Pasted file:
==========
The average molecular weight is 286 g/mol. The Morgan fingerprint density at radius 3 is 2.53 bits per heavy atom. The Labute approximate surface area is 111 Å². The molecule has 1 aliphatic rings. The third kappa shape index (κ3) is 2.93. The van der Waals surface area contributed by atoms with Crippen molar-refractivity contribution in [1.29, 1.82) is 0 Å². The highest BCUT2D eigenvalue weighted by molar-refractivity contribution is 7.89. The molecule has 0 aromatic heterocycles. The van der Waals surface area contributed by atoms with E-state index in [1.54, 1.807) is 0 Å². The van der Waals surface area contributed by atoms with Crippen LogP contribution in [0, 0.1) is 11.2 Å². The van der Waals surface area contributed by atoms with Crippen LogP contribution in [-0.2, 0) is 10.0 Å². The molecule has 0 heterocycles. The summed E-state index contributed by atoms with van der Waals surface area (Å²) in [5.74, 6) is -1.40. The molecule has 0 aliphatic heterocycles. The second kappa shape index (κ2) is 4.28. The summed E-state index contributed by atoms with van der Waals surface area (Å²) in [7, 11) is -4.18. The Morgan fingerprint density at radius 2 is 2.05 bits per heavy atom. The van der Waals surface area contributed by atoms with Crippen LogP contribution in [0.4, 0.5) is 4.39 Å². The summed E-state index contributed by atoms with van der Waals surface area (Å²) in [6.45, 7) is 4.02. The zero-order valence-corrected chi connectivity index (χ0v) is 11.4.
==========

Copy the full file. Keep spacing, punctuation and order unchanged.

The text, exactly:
The average molecular weight is 286 g/mol. The Morgan fingerprint density at radius 3 is 2.53 bits per heavy atom. The Labute approximate surface area is 111 Å². The molecule has 1 aliphatic rings. The third kappa shape index (κ3) is 2.93. The van der Waals surface area contributed by atoms with Crippen molar-refractivity contribution in [1.29, 1.82) is 0 Å². The highest BCUT2D eigenvalue weighted by molar-refractivity contribution is 7.89. The molecule has 0 aromatic heterocycles. The van der Waals surface area contributed by atoms with E-state index in [1.54, 1.807) is 0 Å². The van der Waals surface area contributed by atoms with Crippen LogP contribution in [0, 0.1) is 11.2 Å². The van der Waals surface area contributed by atoms with Crippen LogP contribution in [-0.2, 0) is 10.0 Å². The molecule has 0 heterocycles. The summed E-state index contributed by atoms with van der Waals surface area (Å²) in [5.74, 6) is -1.40. The molecule has 0 aliphatic heterocycles. The second kappa shape index (κ2) is 4.28. The summed E-state index contributed by atoms with van der Waals surface area (Å²) in [7, 11) is -4.18. The Morgan fingerprint density at radius 2 is 2.05 bits per heavy atom. The van der Waals surface area contributed by atoms with Crippen LogP contribution in [0.4, 0.5) is 4.39 Å². The summed E-state index contributed by atoms with van der Waals surface area (Å²) in [6.45, 7) is 4.02. The zero-order valence-corrected chi connectivity index (χ0v) is 11.4.